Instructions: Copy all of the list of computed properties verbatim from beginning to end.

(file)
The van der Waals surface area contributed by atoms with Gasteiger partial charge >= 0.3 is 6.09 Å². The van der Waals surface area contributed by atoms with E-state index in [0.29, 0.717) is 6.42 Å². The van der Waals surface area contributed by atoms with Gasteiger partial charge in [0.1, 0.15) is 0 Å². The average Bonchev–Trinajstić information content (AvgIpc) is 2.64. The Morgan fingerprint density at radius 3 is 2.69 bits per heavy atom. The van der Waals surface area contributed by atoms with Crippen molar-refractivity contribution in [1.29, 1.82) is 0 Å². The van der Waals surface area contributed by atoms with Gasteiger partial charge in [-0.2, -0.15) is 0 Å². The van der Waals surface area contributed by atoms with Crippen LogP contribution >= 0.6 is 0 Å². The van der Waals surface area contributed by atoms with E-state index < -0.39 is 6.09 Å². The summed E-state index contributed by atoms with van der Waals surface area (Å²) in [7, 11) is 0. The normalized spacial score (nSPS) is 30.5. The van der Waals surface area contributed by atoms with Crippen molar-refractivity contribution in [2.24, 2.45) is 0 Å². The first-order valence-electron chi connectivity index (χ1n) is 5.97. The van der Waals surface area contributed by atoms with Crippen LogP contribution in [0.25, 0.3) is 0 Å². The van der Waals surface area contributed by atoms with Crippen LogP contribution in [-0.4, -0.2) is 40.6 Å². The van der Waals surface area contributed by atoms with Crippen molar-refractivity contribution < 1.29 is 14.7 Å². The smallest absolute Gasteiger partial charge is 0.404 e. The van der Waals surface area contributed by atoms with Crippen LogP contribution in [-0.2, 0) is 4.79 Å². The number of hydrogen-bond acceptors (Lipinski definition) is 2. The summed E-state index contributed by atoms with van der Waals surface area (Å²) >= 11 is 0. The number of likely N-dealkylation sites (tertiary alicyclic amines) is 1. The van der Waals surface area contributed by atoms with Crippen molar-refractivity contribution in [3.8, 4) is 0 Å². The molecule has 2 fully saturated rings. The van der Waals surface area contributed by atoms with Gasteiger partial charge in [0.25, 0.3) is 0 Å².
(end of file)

The van der Waals surface area contributed by atoms with Gasteiger partial charge >= 0.3 is 6.09 Å². The van der Waals surface area contributed by atoms with E-state index in [0.29, 0.717) is 6.42 Å². The van der Waals surface area contributed by atoms with Gasteiger partial charge in [0.1, 0.15) is 0 Å². The average Bonchev–Trinajstić information content (AvgIpc) is 2.64. The Morgan fingerprint density at radius 3 is 2.69 bits per heavy atom. The van der Waals surface area contributed by atoms with Crippen molar-refractivity contribution in [1.29, 1.82) is 0 Å². The van der Waals surface area contributed by atoms with Gasteiger partial charge in [-0.2, -0.15) is 0 Å². The van der Waals surface area contributed by atoms with Crippen LogP contribution >= 0.6 is 0 Å². The van der Waals surface area contributed by atoms with E-state index < -0.39 is 6.09 Å². The summed E-state index contributed by atoms with van der Waals surface area (Å²) in [7, 11) is 0. The normalized spacial score (nSPS) is 30.5. The van der Waals surface area contributed by atoms with Crippen molar-refractivity contribution in [2.24, 2.45) is 0 Å². The first-order valence-electron chi connectivity index (χ1n) is 5.97. The van der Waals surface area contributed by atoms with Crippen LogP contribution in [0.25, 0.3) is 0 Å². The van der Waals surface area contributed by atoms with Crippen LogP contribution in [-0.4, -0.2) is 40.6 Å². The van der Waals surface area contributed by atoms with Crippen molar-refractivity contribution < 1.29 is 14.7 Å². The smallest absolute Gasteiger partial charge is 0.404 e. The van der Waals surface area contributed by atoms with Crippen LogP contribution in [-0.2, 0) is 4.79 Å². The number of hydrogen-bond acceptors (Lipinski definition) is 2. The summed E-state index contributed by atoms with van der Waals surface area (Å²) >= 11 is 0. The number of likely N-dealkylation sites (tertiary alicyclic amines) is 1. The van der Waals surface area contributed by atoms with Crippen molar-refractivity contribution in [3.8, 4) is 0 Å². The molecule has 2 fully saturated rings. The van der Waals surface area contributed by atoms with Gasteiger partial charge in [0.25, 0.3) is 0 Å².